I've been riding them since 2000. Never had an issue with air getting in.

    Quote Originally Posted by gregnash View Post
    Why suddenly the resurgence of DOT fluids instead of mineral oil? Weren't their last iteration (RADAR I think) using the mineral oil?
    Mineral oil is fine in low performance applications. But get it hot and it releases gas. This is why open bath DH forks have air bleed buttons and it's why mineral oil brakes which get hot need bled all the time.

    Hayes are now doing mineral oil in their Radar brake. It's a great brake, but has exactly the same limitation as other mineral oil brakes. Get them too hot and they go mushy as the fluid releases gas. A rebleed fixes it. Until next time.

    DOT fluid brakes used on exactly the same rides stay rock solid. Which is why DOT is used for automotive.

    Quote Originally Posted by ColinL View Post
    Exotic dot5.1 does get into very high boiling points. Way higher than mineral or even dot4. I'm not sure if that's even an issue with mtb brakes though...

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    Quote Originally Posted by Deerhill View Post
    5.1 is not compatible w/ the other fluids Mr Pig (least I'm pretty sure)..think you're correct on the other DOT fluids being able to get along/mix iirc
    DOT 5.1 isn't technically it's own classification. It's a name used by some manufacturers for their Super DOT4 fluids. It's the highest performing bracket. But some manufacturers will have DOT4 fluids comparable with other manufacturers DOT 5.1

    DOT 5 Silicone is the only odd one out.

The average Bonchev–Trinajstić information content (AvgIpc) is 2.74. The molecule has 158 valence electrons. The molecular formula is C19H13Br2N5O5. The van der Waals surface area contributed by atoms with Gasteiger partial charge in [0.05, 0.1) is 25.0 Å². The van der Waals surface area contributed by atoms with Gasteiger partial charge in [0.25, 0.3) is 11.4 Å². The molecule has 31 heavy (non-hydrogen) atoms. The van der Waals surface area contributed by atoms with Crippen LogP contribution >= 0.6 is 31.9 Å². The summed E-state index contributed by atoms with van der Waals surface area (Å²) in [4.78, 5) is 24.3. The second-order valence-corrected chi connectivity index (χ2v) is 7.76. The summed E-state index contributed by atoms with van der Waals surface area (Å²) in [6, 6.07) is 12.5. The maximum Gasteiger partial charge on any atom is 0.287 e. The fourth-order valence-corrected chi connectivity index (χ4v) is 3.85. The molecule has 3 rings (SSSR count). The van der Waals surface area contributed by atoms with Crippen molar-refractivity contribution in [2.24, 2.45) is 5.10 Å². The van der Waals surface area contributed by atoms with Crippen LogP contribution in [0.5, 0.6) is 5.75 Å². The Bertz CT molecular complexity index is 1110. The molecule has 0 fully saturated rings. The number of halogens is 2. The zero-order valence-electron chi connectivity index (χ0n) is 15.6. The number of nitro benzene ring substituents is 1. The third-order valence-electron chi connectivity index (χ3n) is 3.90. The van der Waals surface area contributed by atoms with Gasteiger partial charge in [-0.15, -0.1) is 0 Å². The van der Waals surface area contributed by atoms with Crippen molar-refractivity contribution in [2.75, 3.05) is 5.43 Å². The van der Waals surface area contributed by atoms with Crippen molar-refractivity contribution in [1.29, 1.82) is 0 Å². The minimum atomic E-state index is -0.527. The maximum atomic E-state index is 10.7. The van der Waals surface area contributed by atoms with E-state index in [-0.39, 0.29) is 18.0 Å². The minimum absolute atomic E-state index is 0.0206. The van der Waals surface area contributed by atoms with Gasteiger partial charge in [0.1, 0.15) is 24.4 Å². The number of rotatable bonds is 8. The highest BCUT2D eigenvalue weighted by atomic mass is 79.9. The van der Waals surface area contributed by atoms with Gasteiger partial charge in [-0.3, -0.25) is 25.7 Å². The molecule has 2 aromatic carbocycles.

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  29. #29
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    Quote Originally Posted by Deerhill View Post
    Thought I read they were 5.1
    Not sure but I thought I read they can use either.

  30. #30
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    Quote Originally Posted by Mr Pig View Post
    Not sure but I thought I read they can use either.
    Dot 4, DOT 5.1. Same same.
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  31. #31
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    They look real nice, but at the price point they are at ($5-600 for a set), that's pretty steep.

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    Quote Originally Posted by MikeDee View Post
    They look real nice, but at the price point they are at ($5-600 for a set), that's pretty steep.
    I say the same while looking at carbon bikes!
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  33. #33
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    Quote Originally Posted by MikeDee View Post
    They look real nice, but at the price point they are at ($5-600 for a set), that's pretty steep.
    Made in America. It's like buying Hope stuff here in the UK, you're not just buying the product, there is a certain pride of ownership attached too.

    Sometimes it's nice just to have something that's different. You know, when all the guys on the trail have Shimano and the guys walking bikes to the car-park have SRAM ;0)

  34. #34
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    Quote Originally Posted by Mr Pig View Post
    Made in America. It's like buying Hope stuff here in the UK, you're not just buying the product, there is a certain pride of ownership attached too.

    Sometimes it's nice just to have something that's different. You know, when all the guys on the trail have Shimano and the guys walking bikes to the car-park have SRAM ;0)
    Really, made in America? I actually did not know that but that does change my view of the price point. Thanks for pointing that out!
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  35. #35
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    Quote Originally Posted by Vespasianus View Post